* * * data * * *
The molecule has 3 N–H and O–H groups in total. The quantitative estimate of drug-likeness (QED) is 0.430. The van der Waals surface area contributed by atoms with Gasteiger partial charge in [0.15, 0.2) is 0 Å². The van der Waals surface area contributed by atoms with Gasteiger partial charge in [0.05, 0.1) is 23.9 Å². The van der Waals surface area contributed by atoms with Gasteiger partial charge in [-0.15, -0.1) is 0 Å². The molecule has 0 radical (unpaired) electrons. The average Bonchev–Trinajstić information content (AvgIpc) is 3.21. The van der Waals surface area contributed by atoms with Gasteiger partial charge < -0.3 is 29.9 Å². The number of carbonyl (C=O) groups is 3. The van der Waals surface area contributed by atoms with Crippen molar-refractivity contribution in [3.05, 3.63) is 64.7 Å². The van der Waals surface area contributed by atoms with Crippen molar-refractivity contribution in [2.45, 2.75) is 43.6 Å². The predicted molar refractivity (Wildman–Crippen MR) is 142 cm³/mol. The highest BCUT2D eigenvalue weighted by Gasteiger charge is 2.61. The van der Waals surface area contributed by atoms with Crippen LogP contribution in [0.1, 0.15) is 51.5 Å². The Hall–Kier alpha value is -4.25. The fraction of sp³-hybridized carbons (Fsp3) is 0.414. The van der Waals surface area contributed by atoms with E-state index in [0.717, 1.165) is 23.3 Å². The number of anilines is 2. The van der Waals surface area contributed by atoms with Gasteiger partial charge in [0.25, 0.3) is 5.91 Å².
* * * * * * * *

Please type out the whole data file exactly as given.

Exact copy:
The molecule has 3 N–H and O–H groups in total. The quantitative estimate of drug-likeness (QED) is 0.430. The van der Waals surface area contributed by atoms with Gasteiger partial charge in [0.15, 0.2) is 0 Å². The van der Waals surface area contributed by atoms with Gasteiger partial charge in [0.05, 0.1) is 23.9 Å². The van der Waals surface area contributed by atoms with Gasteiger partial charge in [-0.15, -0.1) is 0 Å². The molecule has 0 radical (unpaired) electrons. The average Bonchev–Trinajstić information content (AvgIpc) is 3.21. The van der Waals surface area contributed by atoms with Gasteiger partial charge < -0.3 is 29.9 Å². The number of carbonyl (C=O) groups is 3. The van der Waals surface area contributed by atoms with Crippen molar-refractivity contribution in [3.05, 3.63) is 64.7 Å². The van der Waals surface area contributed by atoms with Crippen molar-refractivity contribution in [2.45, 2.75) is 43.6 Å². The predicted molar refractivity (Wildman–Crippen MR) is 142 cm³/mol. The highest BCUT2D eigenvalue weighted by Gasteiger charge is 2.61. The van der Waals surface area contributed by atoms with Crippen LogP contribution in [0.1, 0.15) is 51.5 Å². The Hall–Kier alpha value is -4.25. The fraction of sp³-hybridized carbons (Fsp3) is 0.414. The van der Waals surface area contributed by atoms with E-state index in [0.717, 1.165) is 23.3 Å². The number of anilines is 2. The van der Waals surface area contributed by atoms with Gasteiger partial charge in [0.25, 0.3) is 5.91 Å².